Updated: Oct 14, 2020
This is the fourth post in a series of posts examining Henry David Thoreau’s seminal book Walden. To read the first post on simplicity, click here. To read the second post on personal development, click here. To read the third post on self-reliance, click here.
With our final theme in Thoreau’s Walden(public library), we will discuss what it means to be a philosopher, and soon find that being such has nothing to do with academia, authorship, and the extent of one’s schooling.
The term Philosophy stems from the Greek word Philosophia, translated as “love of wisdom.” As wisdom is not so much an abundance of knowledge but rather the proper application of it, we see that philosophy is practiced in the doing, in our day to day interactions with the world. We are all philosophers, it simply remains to be seen if our philosophy is sound.
Thoreau understood that philosophy is not be found simply in our thoughts, but in our actions, when he wrote:
There are nowadays professors of philosophy, but not philosophers. Yet it is admirable to profess because it was once admirable to live. To be a philosopher is not merely to have subtle thoughts, nor even to found a school, but so to love wisdom as to live according to its dictates, a life of simplicity, independence, magnanimity, and trust. It is to solve some of the problems of life, not only theoretically, but practically.
The great books of the past are not trophies to have read but tools to acquire. There is equal folly by the man who spends his days reading without apply what he has learned as the man who lives each day without contemplation. In order to have a relationship with our experience, we must be open and contemplative, inquiring beyond the level of surface trivialities.
Being a philosopher is not having answers, it is found in posing questions.
How can he remember well his ignorance — which his growth requires — who has so often to use his knowledge?
The foundation upon which our philosophy is built must come from an admittance of our own ignorance. There is an old zen parable about a master and a student having tea, and the master continues to attempt to fill the students cup long after it is full, as the excess tea pours onto the table. The student is confused until the teacher tells him that he is like this cup, and if he is full, there is no room for his teaching.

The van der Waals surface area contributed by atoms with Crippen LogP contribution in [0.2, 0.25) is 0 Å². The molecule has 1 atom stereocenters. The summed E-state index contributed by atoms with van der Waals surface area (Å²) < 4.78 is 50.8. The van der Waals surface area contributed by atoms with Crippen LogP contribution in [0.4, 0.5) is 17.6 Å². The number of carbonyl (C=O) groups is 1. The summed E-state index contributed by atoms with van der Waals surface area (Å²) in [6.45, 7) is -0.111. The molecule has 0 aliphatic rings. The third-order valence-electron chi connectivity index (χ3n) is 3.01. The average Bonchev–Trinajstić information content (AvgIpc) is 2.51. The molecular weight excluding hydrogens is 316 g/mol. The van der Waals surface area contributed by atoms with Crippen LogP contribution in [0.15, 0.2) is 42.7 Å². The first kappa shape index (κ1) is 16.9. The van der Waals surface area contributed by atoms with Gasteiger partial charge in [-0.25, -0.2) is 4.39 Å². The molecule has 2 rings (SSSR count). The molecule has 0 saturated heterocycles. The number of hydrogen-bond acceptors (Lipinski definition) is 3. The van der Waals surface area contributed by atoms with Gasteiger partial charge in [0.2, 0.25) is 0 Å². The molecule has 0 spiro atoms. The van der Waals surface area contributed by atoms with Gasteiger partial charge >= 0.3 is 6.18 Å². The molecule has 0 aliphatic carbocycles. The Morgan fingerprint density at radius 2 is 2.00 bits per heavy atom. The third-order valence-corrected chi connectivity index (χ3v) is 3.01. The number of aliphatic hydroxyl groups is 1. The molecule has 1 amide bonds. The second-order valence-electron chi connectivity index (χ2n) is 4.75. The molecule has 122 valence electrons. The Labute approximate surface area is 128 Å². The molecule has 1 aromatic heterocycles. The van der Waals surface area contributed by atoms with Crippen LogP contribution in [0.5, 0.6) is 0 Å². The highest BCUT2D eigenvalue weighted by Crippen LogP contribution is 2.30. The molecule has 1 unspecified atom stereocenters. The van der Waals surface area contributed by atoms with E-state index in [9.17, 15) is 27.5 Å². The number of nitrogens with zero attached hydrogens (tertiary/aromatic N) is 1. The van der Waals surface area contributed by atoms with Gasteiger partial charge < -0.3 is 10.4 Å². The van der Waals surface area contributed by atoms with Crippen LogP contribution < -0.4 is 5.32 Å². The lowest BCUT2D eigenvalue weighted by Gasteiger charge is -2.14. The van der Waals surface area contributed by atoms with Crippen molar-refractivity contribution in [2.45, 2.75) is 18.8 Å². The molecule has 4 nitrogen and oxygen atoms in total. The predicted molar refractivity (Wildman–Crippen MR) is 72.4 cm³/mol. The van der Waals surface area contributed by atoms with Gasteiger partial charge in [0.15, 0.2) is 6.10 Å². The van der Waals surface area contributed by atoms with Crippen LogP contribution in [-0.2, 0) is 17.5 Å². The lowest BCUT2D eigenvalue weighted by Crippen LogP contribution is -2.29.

We must empty our cups which remain largely filled with emotionally-based opinions rather than true knowledge grounded in logic.
My study of Epistemology (the study of knowledge) has helped me see just how little I actually know.
We still have not come to a widely accepted definition of knowledge, but thanks to Plato and Gettier we can say, more or less, that knowledge is justified true belief which is not based on false assumptions. Though sound, this simple definition could easily occupy four years of college-level study. If we are to empty our cup and make room for the wisdom with which we will live, we must illuminate our own ignorance to do so, which we can do at any moment.
It is never too late to give up our prejudices.
To be a philosopher is to direct our thoughts so as to live better lives because of them. Many of us assume that philosophy is reserved for geniuses teaching at Ivy League schools, who gather together to sit in a room and talk about “What is is?”, in a vocabulary that only they can understand. This is but one expression of philosophy, and is perhaps the least important.
For the rest of us, who have jobs, raise families, who see our friends on weekends and interact with strangers each day, it is our philosophy which shapes the world. We all have one, but is it a good one? The more time we spend in purposefully constructing our world view, understanding our values and the actions we believe to be just, the more capable we become of seeing beauty in ourselves, others, and the world.
On the final page of Walden, Thoreau writes:
Only that day dawns to which we are awake. There is more day to dawn.
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